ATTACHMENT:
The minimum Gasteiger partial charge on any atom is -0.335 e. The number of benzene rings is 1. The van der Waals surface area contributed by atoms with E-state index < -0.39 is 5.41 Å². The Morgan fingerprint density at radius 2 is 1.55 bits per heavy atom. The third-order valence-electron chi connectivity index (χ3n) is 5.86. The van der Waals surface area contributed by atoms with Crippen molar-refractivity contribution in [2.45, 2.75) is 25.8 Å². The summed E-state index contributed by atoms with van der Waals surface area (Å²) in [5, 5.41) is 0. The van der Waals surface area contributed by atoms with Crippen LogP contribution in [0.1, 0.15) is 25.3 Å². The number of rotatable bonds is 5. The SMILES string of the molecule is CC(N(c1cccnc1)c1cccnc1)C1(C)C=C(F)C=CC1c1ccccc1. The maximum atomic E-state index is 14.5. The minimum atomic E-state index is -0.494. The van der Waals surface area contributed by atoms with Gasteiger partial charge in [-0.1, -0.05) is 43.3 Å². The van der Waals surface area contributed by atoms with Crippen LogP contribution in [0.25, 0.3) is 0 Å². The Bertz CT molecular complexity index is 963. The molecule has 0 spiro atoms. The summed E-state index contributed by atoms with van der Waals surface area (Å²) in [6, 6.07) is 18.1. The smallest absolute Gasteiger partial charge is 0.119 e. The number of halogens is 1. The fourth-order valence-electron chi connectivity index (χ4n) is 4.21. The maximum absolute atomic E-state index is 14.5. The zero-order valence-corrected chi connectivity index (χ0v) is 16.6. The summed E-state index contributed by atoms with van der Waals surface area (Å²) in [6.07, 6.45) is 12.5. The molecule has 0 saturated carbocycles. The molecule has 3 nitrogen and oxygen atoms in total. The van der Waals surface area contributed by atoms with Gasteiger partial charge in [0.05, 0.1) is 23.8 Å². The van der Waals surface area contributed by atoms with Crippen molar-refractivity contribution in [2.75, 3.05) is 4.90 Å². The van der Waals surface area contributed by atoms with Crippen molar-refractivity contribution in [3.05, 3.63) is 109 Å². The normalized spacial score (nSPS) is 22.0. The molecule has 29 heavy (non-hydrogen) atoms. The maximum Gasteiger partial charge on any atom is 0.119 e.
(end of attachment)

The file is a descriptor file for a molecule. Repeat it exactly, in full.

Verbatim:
The minimum Gasteiger partial charge on any atom is -0.335 e. The number of benzene rings is 1. The van der Waals surface area contributed by atoms with E-state index < -0.39 is 5.41 Å². The Morgan fingerprint density at radius 2 is 1.55 bits per heavy atom. The third-order valence-electron chi connectivity index (χ3n) is 5.86. The van der Waals surface area contributed by atoms with Crippen molar-refractivity contribution in [2.45, 2.75) is 25.8 Å². The summed E-state index contributed by atoms with van der Waals surface area (Å²) in [5, 5.41) is 0. The van der Waals surface area contributed by atoms with Crippen LogP contribution in [0.1, 0.15) is 25.3 Å². The number of rotatable bonds is 5. The SMILES string of the molecule is CC(N(c1cccnc1)c1cccnc1)C1(C)C=C(F)C=CC1c1ccccc1. The maximum atomic E-state index is 14.5. The minimum atomic E-state index is -0.494. The van der Waals surface area contributed by atoms with Gasteiger partial charge in [-0.1, -0.05) is 43.3 Å². The van der Waals surface area contributed by atoms with Crippen LogP contribution in [0.25, 0.3) is 0 Å². The Bertz CT molecular complexity index is 963. The molecule has 0 spiro atoms. The summed E-state index contributed by atoms with van der Waals surface area (Å²) in [6, 6.07) is 18.1. The smallest absolute Gasteiger partial charge is 0.119 e. The number of halogens is 1. The fourth-order valence-electron chi connectivity index (χ4n) is 4.21. The maximum absolute atomic E-state index is 14.5. The zero-order valence-corrected chi connectivity index (χ0v) is 16.6. The summed E-state index contributed by atoms with van der Waals surface area (Å²) in [6.07, 6.45) is 12.5. The molecule has 0 saturated carbocycles. The molecule has 3 nitrogen and oxygen atoms in total. The van der Waals surface area contributed by atoms with Gasteiger partial charge in [0.05, 0.1) is 23.8 Å². The van der Waals surface area contributed by atoms with Crippen molar-refractivity contribution in [2.75, 3.05) is 4.90 Å². The van der Waals surface area contributed by atoms with Crippen molar-refractivity contribution in [3.05, 3.63) is 109 Å². The normalized spacial score (nSPS) is 22.0. The molecule has 29 heavy (non-hydrogen) atoms. The maximum Gasteiger partial charge on any atom is 0.119 e.